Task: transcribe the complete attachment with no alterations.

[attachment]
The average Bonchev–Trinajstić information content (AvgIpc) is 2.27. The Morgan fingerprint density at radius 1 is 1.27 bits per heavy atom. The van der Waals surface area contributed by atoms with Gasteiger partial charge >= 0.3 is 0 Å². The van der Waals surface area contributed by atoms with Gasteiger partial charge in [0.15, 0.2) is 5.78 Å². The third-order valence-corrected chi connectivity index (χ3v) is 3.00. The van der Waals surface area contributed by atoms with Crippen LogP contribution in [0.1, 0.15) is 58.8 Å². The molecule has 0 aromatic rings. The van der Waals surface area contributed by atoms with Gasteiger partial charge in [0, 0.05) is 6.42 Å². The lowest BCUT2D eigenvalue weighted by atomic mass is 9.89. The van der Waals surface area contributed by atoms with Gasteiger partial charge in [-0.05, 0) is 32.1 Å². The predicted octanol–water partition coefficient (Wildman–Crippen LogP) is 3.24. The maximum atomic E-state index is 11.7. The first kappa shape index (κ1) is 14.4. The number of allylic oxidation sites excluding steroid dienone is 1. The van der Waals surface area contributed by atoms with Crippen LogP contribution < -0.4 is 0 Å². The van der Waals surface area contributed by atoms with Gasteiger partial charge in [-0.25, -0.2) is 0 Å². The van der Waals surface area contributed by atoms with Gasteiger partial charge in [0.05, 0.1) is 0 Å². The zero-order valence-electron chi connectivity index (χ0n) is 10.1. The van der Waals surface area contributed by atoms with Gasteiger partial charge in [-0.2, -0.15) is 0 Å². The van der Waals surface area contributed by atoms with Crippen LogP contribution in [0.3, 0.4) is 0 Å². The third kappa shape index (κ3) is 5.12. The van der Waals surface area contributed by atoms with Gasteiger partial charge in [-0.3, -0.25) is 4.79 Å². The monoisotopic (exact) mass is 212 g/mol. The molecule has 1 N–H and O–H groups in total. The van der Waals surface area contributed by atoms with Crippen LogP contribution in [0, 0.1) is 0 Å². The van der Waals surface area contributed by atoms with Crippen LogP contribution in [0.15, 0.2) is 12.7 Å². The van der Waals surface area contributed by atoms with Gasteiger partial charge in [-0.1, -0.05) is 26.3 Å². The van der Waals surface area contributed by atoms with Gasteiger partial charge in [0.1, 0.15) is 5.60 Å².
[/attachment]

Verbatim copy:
The average Bonchev–Trinajstić information content (AvgIpc) is 2.27. The Morgan fingerprint density at radius 1 is 1.27 bits per heavy atom. The van der Waals surface area contributed by atoms with Gasteiger partial charge >= 0.3 is 0 Å². The van der Waals surface area contributed by atoms with Gasteiger partial charge in [0.15, 0.2) is 5.78 Å². The third-order valence-corrected chi connectivity index (χ3v) is 3.00. The van der Waals surface area contributed by atoms with Crippen LogP contribution in [0.1, 0.15) is 58.8 Å². The molecule has 0 aromatic rings. The van der Waals surface area contributed by atoms with Gasteiger partial charge in [0, 0.05) is 6.42 Å². The lowest BCUT2D eigenvalue weighted by atomic mass is 9.89. The van der Waals surface area contributed by atoms with Gasteiger partial charge in [-0.05, 0) is 32.1 Å². The predicted octanol–water partition coefficient (Wildman–Crippen LogP) is 3.24. The maximum atomic E-state index is 11.7. The first kappa shape index (κ1) is 14.4. The number of allylic oxidation sites excluding steroid dienone is 1. The van der Waals surface area contributed by atoms with Crippen LogP contribution < -0.4 is 0 Å². The van der Waals surface area contributed by atoms with Gasteiger partial charge in [-0.25, -0.2) is 0 Å². The van der Waals surface area contributed by atoms with Gasteiger partial charge in [0.05, 0.1) is 0 Å². The zero-order valence-electron chi connectivity index (χ0n) is 10.1. The van der Waals surface area contributed by atoms with Gasteiger partial charge in [-0.2, -0.15) is 0 Å². The van der Waals surface area contributed by atoms with Crippen LogP contribution in [0.3, 0.4) is 0 Å². The third kappa shape index (κ3) is 5.12. The van der Waals surface area contributed by atoms with Gasteiger partial charge in [-0.3, -0.25) is 4.79 Å². The monoisotopic (exact) mass is 212 g/mol. The molecule has 1 N–H and O–H groups in total. The van der Waals surface area contributed by atoms with Crippen LogP contribution in [0, 0.1) is 0 Å². The van der Waals surface area contributed by atoms with Crippen LogP contribution in [0.15, 0.2) is 12.7 Å². The van der Waals surface area contributed by atoms with Gasteiger partial charge in [-0.1, -0.05) is 26.3 Å². The van der Waals surface area contributed by atoms with Gasteiger partial charge in [0.1, 0.15) is 5.60 Å².